Hi-Collar — 71.6 decibels

Photo credit: Quiet City Maps

We had been meaning to visit Hi-Collar for years but never quite made it there.   That ended on a very hot July afternoon when we found ourselves nearby and went in to cool down with a coffee and, we hoped, strong air conditioning.

Photo credit: Quiet City Maps

Photo credit: Quiet City Maps

On its website, Hi-Collar explains that the name is a “Fashion-alluding term popularized during the Japanese Jazz Age” that symbolized “Japan’s flirtation with the West.”   By day, Hi-Collar is “a Western-inspired Japanese cafe -popularly known as kissaten – specializing in siphon coffee & Kissaten menu,” but at night it becomes a sake bar.

We were in luck that hot day.  What an interesting place, and comfortable too (the air conditioning was more than sufficient for the heat wave that we had been experiencing).  Hi-Collar was full of Japanese expats enjoying a coffee and a nosh, and everyone was talking softly.

The space is small, just one long counter offering coffee many ways–pour over, aero press, and siphon–and a selection of snacks, including spongy Japanese pancakes that we will definitely try next time as the smell was lovely.  When we entered Hi-Collar, we thought the background music was Sinatra singing his classics.  Well, no.   As we listened carefully it became apparent that what we were hearing was a cut-rate Sinatra–we didn’t know who–and somehow that added to Hi-Collar’s charm.  It just seemed right that they went with fake Sinatra instead of the real thing.

Photo credit: Quiet City Maps

Photo credit: Quiet City Maps

After wandering around the hot New York City streets, Hi-Collar’s cold brew coffee with a scoop of dense vanilla gelato hit the spot–it was just perfect.  Refreshed, we were ready to brave the sweltering city streets.

Photo credit: Quiet City Maps

Photo credit: Quiet City Maps

Hi-Collar is absolutely delightful– we thoroughly enjoyed our visit.  Yes, it could have been quieter if the music were lowered or turned off, but, frankly, the music added to its charm.  Food is available all day and night, but the kitchen closes one hour before the place does.   And don’t miss a visit to the bathroom at the end of the room.  It’s pretty and offers a dazzling (if obsessive) array of toilet options.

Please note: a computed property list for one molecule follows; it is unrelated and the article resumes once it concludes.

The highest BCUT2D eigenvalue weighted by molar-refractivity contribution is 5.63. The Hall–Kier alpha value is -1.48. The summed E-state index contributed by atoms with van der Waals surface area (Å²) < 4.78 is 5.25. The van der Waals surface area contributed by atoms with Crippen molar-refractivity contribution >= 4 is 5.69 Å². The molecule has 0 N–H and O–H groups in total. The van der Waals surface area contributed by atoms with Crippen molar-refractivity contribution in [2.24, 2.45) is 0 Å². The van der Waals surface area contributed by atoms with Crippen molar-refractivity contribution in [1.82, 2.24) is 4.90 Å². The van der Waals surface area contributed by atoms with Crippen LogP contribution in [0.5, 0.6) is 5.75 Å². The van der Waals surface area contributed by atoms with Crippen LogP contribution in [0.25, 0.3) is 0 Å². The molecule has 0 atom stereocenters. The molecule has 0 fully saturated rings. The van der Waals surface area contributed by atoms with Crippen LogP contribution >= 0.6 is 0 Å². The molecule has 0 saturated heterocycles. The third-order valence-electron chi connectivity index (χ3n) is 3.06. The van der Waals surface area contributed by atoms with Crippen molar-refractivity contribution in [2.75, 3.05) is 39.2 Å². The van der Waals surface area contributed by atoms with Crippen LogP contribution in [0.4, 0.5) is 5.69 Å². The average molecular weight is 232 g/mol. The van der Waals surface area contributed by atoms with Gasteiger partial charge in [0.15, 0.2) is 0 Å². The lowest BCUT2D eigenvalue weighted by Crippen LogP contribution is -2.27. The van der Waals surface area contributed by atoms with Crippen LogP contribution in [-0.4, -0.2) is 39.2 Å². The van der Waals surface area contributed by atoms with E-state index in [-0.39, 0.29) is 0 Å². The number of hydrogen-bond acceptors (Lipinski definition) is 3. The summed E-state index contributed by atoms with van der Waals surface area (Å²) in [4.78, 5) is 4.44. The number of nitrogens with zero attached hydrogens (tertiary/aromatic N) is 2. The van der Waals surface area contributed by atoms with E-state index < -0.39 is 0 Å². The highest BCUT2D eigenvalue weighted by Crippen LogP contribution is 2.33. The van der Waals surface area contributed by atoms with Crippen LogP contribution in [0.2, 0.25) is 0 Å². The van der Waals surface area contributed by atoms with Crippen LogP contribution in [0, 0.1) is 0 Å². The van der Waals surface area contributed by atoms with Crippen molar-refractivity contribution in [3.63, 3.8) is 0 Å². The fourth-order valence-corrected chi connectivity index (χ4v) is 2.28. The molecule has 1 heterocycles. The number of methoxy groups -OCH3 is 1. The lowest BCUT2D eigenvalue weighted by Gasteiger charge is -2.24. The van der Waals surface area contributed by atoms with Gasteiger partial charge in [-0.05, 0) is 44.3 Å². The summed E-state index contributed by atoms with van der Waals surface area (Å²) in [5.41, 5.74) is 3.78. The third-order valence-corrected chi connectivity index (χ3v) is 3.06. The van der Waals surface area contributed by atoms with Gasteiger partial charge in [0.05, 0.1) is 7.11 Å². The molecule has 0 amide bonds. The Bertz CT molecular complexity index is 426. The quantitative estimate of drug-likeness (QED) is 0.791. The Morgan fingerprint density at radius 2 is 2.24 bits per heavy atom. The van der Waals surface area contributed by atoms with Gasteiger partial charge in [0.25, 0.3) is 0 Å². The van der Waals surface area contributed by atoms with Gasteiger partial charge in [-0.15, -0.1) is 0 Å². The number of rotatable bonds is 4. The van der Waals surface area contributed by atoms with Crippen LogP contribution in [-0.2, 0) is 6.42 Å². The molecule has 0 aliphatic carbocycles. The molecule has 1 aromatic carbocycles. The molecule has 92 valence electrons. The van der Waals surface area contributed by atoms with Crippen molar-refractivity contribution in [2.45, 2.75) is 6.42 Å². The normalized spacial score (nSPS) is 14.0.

Photo credit: Quiet City Maps

Photo credit: Quiet City Maps

 

HOURS

Sunday through Thursday: 11:00 a.m. to 5:00 p.m. and 6:00 p.m. to  1:00 a.m.

Friday and Saturday: 11:00 a.m. to 5:00 p.m. and 6:00 p.m. to 2:00 a.m.

Note: Kitchen last call at is an hour before the closing time.

LOCATION

Street (betw. 1st and 2nd Avenues), New York, NY 10003

WEBSITE

Hi-Collar

 

Elizabeth Street Garden — 65.7 decibels

Photo credit: Quiet City Maps

Photo credit: Quiet City Maps

Looking for a really peaceful enclave in Nolita?  Then run, don’t walk, to Elizabeth Street Garden.  The garden’s future is uncertain, so use its now and help those who are trying to preserve it.   The garden is the biggest green space in Nolita and, unsurprisingly, it is under threat of development.  Unlike other green spaces, Elizabeth Street Garden is not a city park though the land is city-owned.  We hope that it is preserved, because it’s a calm oasis in the middle of busy downtown Manhattan.  It also stands out among neighborhood green spaces because of all the statues that are dotted throughout.  At first the effect suggests a lack of restraint, but it very quickly feels charmingly quirky.

Photo credit: Quiet City Maps

Photo credit: Quiet City Maps

The garden is obviously well loved and used.  There aren’t many chairs or benches, but people make do and have impromptu picnics during their lunch breaks. Some traffic noise intrudes, but it’s more than manageable as the garden runs between Elizabeth to Mott Streets, mid-block. Neither street is heavily trafficked, so there was no honking horns, sirens, or motorcycles during our visit.

Crowded yet calm, Elizabeth Street Garden is definitely worth a visit.

HOURS

10:00 a.m. to 6:00 p.m. every day, weather permitting

LOCATION

Elizabeth Street (betw. Prince and Spring Streets), New York, NY 10012

WEBSITE

Elizabeth Street Garden